Publication Date

2013 12:00 AM

Description

The combination of decreasing acres available for crop production, an increasing world population, increased utilization of grain for fuel and increased input costs (fuel, transportation, and fertilizer) have resulted in limited feed supplies and higher feed costs. Additionally, the recent drought in much of the United States has further reduced the available feed supply driving feed costs dramatically higher. Historically, feed costs have represented 50D70% of the cost of production for beef enterprises. This past year, the high prices for corn and hay have driven that percentage over 80% for many operations. CowDcalf producers have been forced to investigate alternative feedstuffs to lower the cost of production. Ideally, the cowherd is grazing a significant portion of the year. Grazing days varies drastically throughout different regions of the United States and is greatly impacted by year to year differences in weather patterns. Drought limits summer grazing. Snow and ice can limit winter grazing. Harvested and stored feeds represent the majority of feed costs for cowDcalf producers. With hay supplies low and hay costs high, producers need to consider alternative feeds for winter feeding and for emergency drought relief.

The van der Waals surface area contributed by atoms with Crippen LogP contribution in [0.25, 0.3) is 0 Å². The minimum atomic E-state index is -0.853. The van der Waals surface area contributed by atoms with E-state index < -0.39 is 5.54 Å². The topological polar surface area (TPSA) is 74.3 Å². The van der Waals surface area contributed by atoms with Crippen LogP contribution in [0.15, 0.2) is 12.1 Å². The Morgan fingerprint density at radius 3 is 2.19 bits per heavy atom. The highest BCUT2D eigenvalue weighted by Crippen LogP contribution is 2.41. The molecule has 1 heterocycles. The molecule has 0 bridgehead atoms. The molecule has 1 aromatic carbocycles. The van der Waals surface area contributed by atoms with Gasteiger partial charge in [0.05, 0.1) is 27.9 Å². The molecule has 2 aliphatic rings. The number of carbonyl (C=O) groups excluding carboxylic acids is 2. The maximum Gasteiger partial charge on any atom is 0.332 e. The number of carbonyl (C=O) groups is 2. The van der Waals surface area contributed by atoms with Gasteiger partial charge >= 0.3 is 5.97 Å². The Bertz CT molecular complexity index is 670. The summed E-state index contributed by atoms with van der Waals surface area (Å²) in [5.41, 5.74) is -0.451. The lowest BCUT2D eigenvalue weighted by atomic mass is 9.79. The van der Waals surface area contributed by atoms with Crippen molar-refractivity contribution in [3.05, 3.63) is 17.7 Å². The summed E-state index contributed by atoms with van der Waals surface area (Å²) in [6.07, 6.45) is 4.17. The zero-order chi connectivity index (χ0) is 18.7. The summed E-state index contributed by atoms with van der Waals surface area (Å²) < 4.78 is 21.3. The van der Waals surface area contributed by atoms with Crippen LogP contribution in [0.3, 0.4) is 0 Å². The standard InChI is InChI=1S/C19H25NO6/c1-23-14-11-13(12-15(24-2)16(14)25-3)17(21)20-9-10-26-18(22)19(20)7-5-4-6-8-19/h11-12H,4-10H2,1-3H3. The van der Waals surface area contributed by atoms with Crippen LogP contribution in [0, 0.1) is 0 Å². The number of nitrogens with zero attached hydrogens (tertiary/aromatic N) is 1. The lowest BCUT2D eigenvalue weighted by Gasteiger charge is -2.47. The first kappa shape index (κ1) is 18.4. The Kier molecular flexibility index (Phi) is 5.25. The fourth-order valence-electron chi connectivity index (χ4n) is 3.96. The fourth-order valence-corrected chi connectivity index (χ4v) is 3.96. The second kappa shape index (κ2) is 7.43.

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Jan 1st, 12:00 AM

Alternative Feedstuffs and Changing Coproducts for Cowherd

The combination of decreasing acres available for crop production, an increasing world population, increased utilization of grain for fuel and increased input costs (fuel, transportation, and fertilizer) have resulted in limited feed supplies and higher feed costs. Additionally, the recent drought in much of the United States has further reduced the available feed supply driving feed costs dramatically higher. Historically, feed costs have represented 50D70% of the cost of production for beef enterprises. This past year, the high prices for corn and hay have driven that percentage over 80% for many operations. CowDcalf producers have been forced to investigate alternative feedstuffs to lower the cost of production. Ideally, the cowherd is grazing a significant portion of the year. Grazing days varies drastically throughout different regions of the United States and is greatly impacted by year to year differences in weather patterns. Drought limits summer grazing. Snow and ice can limit winter grazing. Harvested and stored feeds represent the majority of feed costs for cowDcalf producers. With hay supplies low and hay costs high, producers need to consider alternative feeds for winter feeding and for emergency drought relief.